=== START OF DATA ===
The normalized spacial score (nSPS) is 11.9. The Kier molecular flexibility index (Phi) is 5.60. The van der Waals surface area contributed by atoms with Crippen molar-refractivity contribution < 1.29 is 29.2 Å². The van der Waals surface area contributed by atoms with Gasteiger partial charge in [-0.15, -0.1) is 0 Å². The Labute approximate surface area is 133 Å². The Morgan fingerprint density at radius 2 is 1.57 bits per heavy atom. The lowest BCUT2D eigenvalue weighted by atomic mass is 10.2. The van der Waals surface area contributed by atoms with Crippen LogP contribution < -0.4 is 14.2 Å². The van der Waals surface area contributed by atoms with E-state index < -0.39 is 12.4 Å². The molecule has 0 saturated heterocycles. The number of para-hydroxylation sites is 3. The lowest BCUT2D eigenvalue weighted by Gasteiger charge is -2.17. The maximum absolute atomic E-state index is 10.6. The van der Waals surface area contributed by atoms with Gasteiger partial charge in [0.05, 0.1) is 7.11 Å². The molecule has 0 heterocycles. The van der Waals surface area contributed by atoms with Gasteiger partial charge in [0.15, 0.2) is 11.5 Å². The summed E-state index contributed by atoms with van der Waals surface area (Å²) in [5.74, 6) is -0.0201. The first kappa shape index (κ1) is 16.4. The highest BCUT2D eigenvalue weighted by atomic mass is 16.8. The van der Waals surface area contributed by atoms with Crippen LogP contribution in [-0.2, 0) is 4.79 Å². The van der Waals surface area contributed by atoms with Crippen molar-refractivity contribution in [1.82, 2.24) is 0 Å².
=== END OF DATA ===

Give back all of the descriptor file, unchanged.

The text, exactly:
The normalized spacial score (nSPS) is 11.9. The Kier molecular flexibility index (Phi) is 5.60. The van der Waals surface area contributed by atoms with Crippen molar-refractivity contribution < 1.29 is 29.2 Å². The van der Waals surface area contributed by atoms with Gasteiger partial charge in [-0.15, -0.1) is 0 Å². The Labute approximate surface area is 133 Å². The Morgan fingerprint density at radius 2 is 1.57 bits per heavy atom. The lowest BCUT2D eigenvalue weighted by atomic mass is 10.2. The van der Waals surface area contributed by atoms with Crippen LogP contribution < -0.4 is 14.2 Å². The van der Waals surface area contributed by atoms with E-state index < -0.39 is 12.4 Å². The molecule has 0 saturated heterocycles. The number of para-hydroxylation sites is 3. The lowest BCUT2D eigenvalue weighted by Gasteiger charge is -2.17. The maximum absolute atomic E-state index is 10.6. The van der Waals surface area contributed by atoms with Gasteiger partial charge in [0.05, 0.1) is 7.11 Å². The molecule has 0 heterocycles. The van der Waals surface area contributed by atoms with Gasteiger partial charge in [0.15, 0.2) is 11.5 Å². The summed E-state index contributed by atoms with van der Waals surface area (Å²) in [5.74, 6) is -0.0201. The first kappa shape index (κ1) is 16.4. The highest BCUT2D eigenvalue weighted by atomic mass is 16.8. The van der Waals surface area contributed by atoms with Crippen LogP contribution in [-0.2, 0) is 4.79 Å². The van der Waals surface area contributed by atoms with Crippen molar-refractivity contribution in [1.82, 2.24) is 0 Å².